Produced by Alphabetti Theatre, Newcastle Fringe Festival is a two-week programme of theatre, music and comedy accompanied by talks and workshops for local creatives. It’s an eclectic programme aimed at the broadest possible audience, with a mix of online and in-person shows. While some are just online (such as mandla rae’s film as british as a watermelon), most offer a choice of options in recognition of the differing comfort levels of the audience. Alphabetti has adopted a cautious approach to live performance – social distancing and masks are still very much in evidence – but also recognises that many people aren’t ready for the full-on festival experience just yet. All shows are Pay What You Feel, reflecting the theatre’s commitment to accessible art.
As with the best festivals, the most striking pieces often turn out to be the most surprising. As a woman who has spent way too much of her life sitting in the back of a car making awkward conversations with taxi drivers, the concept behind Izaak Gledhill’s 39 Horses wasn’t one that appealed: a solo show performed in an actual taxi. It’s the curse of reviewing in a pandemic that anything ticketed for bubbles or family/household groups inevitably means viewing it alone – many is the time I’ve turned down a show because I can’t face the embarrassment of being outnumbered by the cast – but 39 Horses overcomes the inherent cringe in the concept and turns out to be a big-hearted delight.
Directed by Alphabetti’s Artistic Director, Ali Pritchard, it’s a lip-synch comedy that packs a huge amount into a mere 15-minutes or so runtime, using voice clips from both drivers and passengers that cover everything from racism to queerness to safety and risk, all seamed with the odd intimacy of being confined in a small space with a stranger. Gledhill is a tremendously engaging performer, and the show has expended no little care in how it represents the diverse range of voices it utilises, bringing an underlying thoughtfulness to the comedy.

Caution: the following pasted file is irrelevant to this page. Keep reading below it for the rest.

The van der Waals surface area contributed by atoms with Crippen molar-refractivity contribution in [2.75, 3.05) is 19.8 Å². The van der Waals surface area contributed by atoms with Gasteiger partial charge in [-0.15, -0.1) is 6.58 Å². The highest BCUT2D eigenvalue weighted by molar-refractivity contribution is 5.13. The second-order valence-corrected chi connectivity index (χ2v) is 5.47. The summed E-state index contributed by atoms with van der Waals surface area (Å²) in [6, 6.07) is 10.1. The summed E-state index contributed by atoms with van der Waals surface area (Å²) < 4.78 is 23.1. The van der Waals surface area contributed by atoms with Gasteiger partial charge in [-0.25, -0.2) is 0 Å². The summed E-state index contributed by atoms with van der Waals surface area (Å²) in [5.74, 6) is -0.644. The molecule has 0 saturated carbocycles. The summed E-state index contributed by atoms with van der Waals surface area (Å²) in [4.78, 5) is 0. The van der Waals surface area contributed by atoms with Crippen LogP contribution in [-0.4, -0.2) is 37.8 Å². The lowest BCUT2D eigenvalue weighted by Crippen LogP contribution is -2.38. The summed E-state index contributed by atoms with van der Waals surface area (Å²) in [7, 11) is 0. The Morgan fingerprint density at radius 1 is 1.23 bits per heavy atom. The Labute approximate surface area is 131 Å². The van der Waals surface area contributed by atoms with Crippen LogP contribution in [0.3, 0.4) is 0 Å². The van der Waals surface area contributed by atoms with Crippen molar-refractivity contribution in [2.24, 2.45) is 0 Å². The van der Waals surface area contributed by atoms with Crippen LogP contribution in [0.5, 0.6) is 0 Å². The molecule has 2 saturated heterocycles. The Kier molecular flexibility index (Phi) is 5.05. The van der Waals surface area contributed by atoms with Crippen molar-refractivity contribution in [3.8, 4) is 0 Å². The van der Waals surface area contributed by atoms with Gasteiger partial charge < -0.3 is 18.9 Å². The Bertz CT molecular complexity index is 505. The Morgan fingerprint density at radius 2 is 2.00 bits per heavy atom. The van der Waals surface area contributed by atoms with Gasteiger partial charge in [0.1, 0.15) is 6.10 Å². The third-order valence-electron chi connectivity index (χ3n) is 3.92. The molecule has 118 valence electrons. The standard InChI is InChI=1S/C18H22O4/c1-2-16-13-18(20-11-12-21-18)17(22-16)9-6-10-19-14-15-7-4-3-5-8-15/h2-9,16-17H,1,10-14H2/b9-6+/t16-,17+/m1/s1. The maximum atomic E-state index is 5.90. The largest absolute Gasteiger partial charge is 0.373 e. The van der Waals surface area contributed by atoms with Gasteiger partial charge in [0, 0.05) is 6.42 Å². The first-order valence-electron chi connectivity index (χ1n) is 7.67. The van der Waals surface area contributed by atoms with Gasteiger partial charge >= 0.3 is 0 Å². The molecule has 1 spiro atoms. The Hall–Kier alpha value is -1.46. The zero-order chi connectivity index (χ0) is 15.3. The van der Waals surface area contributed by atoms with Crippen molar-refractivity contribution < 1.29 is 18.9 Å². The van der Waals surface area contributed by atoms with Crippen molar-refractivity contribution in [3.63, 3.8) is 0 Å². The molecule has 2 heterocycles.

Another short comedy that tackles serious issues is Other Stories’ Muslim First Dates. Superficially a light-hearted look at one woman’s attempts to find romance, it sees its sometimes-spiky protagonist, junior doctor Jemima, tackle themes that are both universal (the terrible first date, the horror of online matches and dealing men who misrepresent themselves) and those that are more specific, stemming from the societal and religious pressures of being a young Muslim woman in a world where people have very divergent ideas on what that should mean. Fitting in back-to-back first dates at a coffee shop between demanding shifts at the hospital, Jemima is meeting men suggested by her mum, her mum’s friends and her local Imam – making them a mixed bag of prospects for a whole range of reasons.
Performed with enormous charm by A N Fair, who also wrote the piece, it does at times feel slightly unpolished. (Though I viewed the livestream, which sacrificed some of the energy it would have had in person – I suspect its flaws would be far less evident watching with an audience in the same room). But it’s often very funny with some great lines, and a production which, in its down-to-earth protagonist, delivers a heroine you can root for.
On the more experimental side of the festival, both gobscure’s solo show rose carved in rain and [whalesong] by xvelastín make for deliberately demanding viewing, offering up pieces that are not afraid to challenge.
gobscure’s rose carved in rain tackles an ambitious array of subjects from homelessness to mental health, folding in biphobia, sectioning, politics and disability, all loosely structured around the artist’s discovery of Sergei Parajanov’s ground-breaking 1969 film The Colour of Pomegranates and the biography of the filmmaker, who was imprisoned in the Soviet Union for his sexuality. Although a passionate narration by a compelling performer whose work regularly challenges the constraints of ‘traditional’ theatre, it tries to cram too much in its hour-long run-time, resulting in a scattershot approach that leaves a lot too lightly touched on. A more streamlined approach or more time to explore its themes in depth would perhaps serve the piece better.
A similar problem affects [whalesong]. A mix of performance art, sound installation, theatre and gig, by sound artist xvelastín (Xavier Velastín), the piece uses a range of sound and visuals as a reflection of the sea and our relationship with its inhabitants. Billed as a human-computer duet, it’s a production that revels in its own strangeness, reminding us that at their heart the oceans are unknowable. Though they’re familiar figures in the animal world and loom large in conversations about ecology — we were wearing ‘save the whale’ badges long before climate change became a common phrase — in their immensity and difference, living on a scale we can barely imagine, whales always exist as a thing apart. While [whalesong] occasionally meanders (as with rose carved in rain, it would have benefited from a firmer editorial steer to keep a tighter hold on the audience) its aims are undeniably worthy, and its look at the plight of this much-plundered species is ultimately moving.
Newcastle Fringe Festival runs from 27th July-7th August. More info here.